October 12, the day Christopher Columbus landed his ships on the island of San Salvador in 1492, is upon us yet again. Here in Pittsburgh, the Columbus monument in Schenley Park has sat wrapped in plastic for three years. That statue, sculpted by artist Frank Vittor and installed in 1958, was commissioned by the Sons of Columbus, an Italian American organization based in East Liberty, as a gift to the city of Pittsburgh. In the summer of 2020, the City of Pittsburgh led public hearings about whether to remove the monument after a petition for removal had circulated. After collecting comments and votes,1 the Arts Commission made a unanimous decision on Sept. 23, 2020, later endorsed by Mayor Bill Peduto, to remove the statue from public view. Commissioner Andrew Moss stated, “Removal should not be seen as erasure of history; removal of a monument reflects a change in our society and of our public identity as a community.”2

In response to the decision, the Italian Sons and Daughters of America (ISDA), another Italian American organization headquartered in downtown Pittsburgh, sued the city, placing the statue’s removal on hold. A year ago, in October 2022, Common Pleas Judge John T. McVay Jr. ruled that there was no law precluding the city’s mayor or Arts Commission from making decisions about city-owned monuments on city-owned land. He cited Supreme Court Justice Samuel Alito’s ruling on a case that involved cities rights to regulate monuments on municipal properties, noting that they represent government speech.3 The case is currently in appeals, with the ISDA’s lawyer George Bochetto pointing to the Pittsburgh Home Rule Charter, a law that requires the additional approval of Pittsburgh’s City Council to bolster the mayor’s decision for removal.4 Oral arguments resumed on October 11, 2023, one day after Pittsburgh’s City Council voted 6-3 to recognize the second Monday in October as Indigenous Peoples’ Day.5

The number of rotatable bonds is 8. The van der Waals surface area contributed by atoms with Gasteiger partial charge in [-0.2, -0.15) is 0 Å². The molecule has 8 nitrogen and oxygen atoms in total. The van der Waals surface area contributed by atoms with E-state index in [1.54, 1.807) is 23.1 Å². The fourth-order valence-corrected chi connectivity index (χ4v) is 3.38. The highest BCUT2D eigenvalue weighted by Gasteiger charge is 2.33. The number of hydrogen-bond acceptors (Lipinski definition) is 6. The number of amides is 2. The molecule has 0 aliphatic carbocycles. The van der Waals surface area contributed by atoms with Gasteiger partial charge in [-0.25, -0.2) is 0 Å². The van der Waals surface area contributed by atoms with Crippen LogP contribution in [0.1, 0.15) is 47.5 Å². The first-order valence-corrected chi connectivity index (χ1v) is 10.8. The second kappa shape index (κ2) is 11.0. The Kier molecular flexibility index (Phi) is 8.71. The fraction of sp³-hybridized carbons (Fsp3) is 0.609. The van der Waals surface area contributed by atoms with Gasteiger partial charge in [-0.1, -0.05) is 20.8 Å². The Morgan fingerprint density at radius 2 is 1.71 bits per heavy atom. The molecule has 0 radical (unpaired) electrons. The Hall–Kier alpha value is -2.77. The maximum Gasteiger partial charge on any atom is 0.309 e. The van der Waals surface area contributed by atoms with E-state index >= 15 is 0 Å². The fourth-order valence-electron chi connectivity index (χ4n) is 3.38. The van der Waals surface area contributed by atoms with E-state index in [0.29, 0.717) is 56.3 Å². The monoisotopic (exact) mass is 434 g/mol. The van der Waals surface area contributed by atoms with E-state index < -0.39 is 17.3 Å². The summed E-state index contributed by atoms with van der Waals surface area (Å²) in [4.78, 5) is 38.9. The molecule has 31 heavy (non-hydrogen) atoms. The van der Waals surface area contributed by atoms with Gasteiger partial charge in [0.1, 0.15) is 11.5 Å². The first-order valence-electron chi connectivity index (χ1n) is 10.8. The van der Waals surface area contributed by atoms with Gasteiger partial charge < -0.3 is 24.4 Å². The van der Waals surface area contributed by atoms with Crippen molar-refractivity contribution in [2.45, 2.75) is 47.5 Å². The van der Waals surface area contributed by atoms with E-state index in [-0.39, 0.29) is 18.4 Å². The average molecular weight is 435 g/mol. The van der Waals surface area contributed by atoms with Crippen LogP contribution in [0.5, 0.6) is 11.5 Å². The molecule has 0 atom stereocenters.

Columbus monument wrapped after decision for removal, 2020. Courtesy of Fabrizio Gerbino.

Since the tragic death of George Floyd in 2020, the American public has engaged in contentious arguments around many subjects, including monuments and memorials, leading to protests, media scrutiny, and actions (both legal and illegal) for removal. No matter what side of the Columbus debate you find yourself on, the current state of the monument in Pittsburgh is disappointing. For those who support keeping the artwork on view, the cloaked figure obscures a symbol they associate with their heritage and allegiance to the United States. For those in favor of removing the statue, the plastic wrap is simply not enough of a gesture, especially after the city announced their decision. As a public historian working in the field of Italian American Studies, I have listened to people’s thoughts about this debate and considered their concerns. I’ve had conversations with individuals with differing backgrounds, ages, social classes, and opinions. Here are a few things I’ve come to realize after three years of discussion, research, and hindsight:

  1. There is no consensus among Americans of Italian descent – some strongly support Columbus and the desire to celebrate Columbus Day. It is deeply tied to their Italian American identity, and they are vocal about their devotion. Others do not feel a connection to Columbus and reject him as a symbol of their Italian heritage. Some of these individuals openly protest Columbus Day. Then there is a third category that has no opinion; they are not engaged in the conversation and do not care to be. Within these three categories are Italian Americans of different gender identities, generations (both in relation to age and to the Italian immigrant in their family), and social classes.
  2. No matter the political ideology or position in the Columbus debate, Italian Americans in the first two categories agree that education is the answer to solving the problem. On both ends of the spectrum (and I hope in between) people believe Columbus’s landing in the Caribbean is a significant moment in world history that must be taught; it was the catalyst that began the Columbian Exchange, the Trans-Atlantic slave trade, and the beginning of the near eradication of indigenous peoples in the Americas. These complicated, intersecting histories changed the course of world history and shaped our modern society.